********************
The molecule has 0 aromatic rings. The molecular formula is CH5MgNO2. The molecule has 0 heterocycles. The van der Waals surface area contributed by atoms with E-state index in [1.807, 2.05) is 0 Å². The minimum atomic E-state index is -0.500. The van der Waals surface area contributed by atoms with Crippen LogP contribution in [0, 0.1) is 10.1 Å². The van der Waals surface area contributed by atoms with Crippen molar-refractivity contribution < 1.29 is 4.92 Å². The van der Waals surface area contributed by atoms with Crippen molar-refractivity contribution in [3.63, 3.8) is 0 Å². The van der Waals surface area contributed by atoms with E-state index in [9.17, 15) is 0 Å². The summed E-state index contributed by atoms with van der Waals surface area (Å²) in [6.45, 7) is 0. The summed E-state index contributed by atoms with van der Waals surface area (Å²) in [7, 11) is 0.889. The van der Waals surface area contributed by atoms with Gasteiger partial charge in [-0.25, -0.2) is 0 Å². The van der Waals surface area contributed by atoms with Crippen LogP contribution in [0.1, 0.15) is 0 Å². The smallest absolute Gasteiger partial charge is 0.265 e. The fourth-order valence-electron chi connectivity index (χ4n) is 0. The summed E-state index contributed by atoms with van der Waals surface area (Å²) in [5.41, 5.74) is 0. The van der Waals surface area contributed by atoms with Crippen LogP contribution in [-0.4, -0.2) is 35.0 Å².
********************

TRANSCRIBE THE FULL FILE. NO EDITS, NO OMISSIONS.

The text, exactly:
The molecule has 0 aromatic rings. The molecular formula is CH5MgNO2. The molecule has 0 heterocycles. The van der Waals surface area contributed by atoms with E-state index in [1.807, 2.05) is 0 Å². The minimum atomic E-state index is -0.500. The van der Waals surface area contributed by atoms with Crippen LogP contribution in [0, 0.1) is 10.1 Å². The van der Waals surface area contributed by atoms with Crippen molar-refractivity contribution < 1.29 is 4.92 Å². The van der Waals surface area contributed by atoms with Crippen molar-refractivity contribution in [3.63, 3.8) is 0 Å². The van der Waals surface area contributed by atoms with E-state index in [9.17, 15) is 0 Å². The summed E-state index contributed by atoms with van der Waals surface area (Å²) in [6.45, 7) is 0. The summed E-state index contributed by atoms with van der Waals surface area (Å²) in [7, 11) is 0.889. The van der Waals surface area contributed by atoms with Gasteiger partial charge in [-0.25, -0.2) is 0 Å². The van der Waals surface area contributed by atoms with Crippen LogP contribution in [0.1, 0.15) is 0 Å². The smallest absolute Gasteiger partial charge is 0.265 e. The fourth-order valence-electron chi connectivity index (χ4n) is 0. The summed E-state index contributed by atoms with van der Waals surface area (Å²) in [5.41, 5.74) is 0. The van der Waals surface area contributed by atoms with Crippen LogP contribution in [-0.4, -0.2) is 35.0 Å².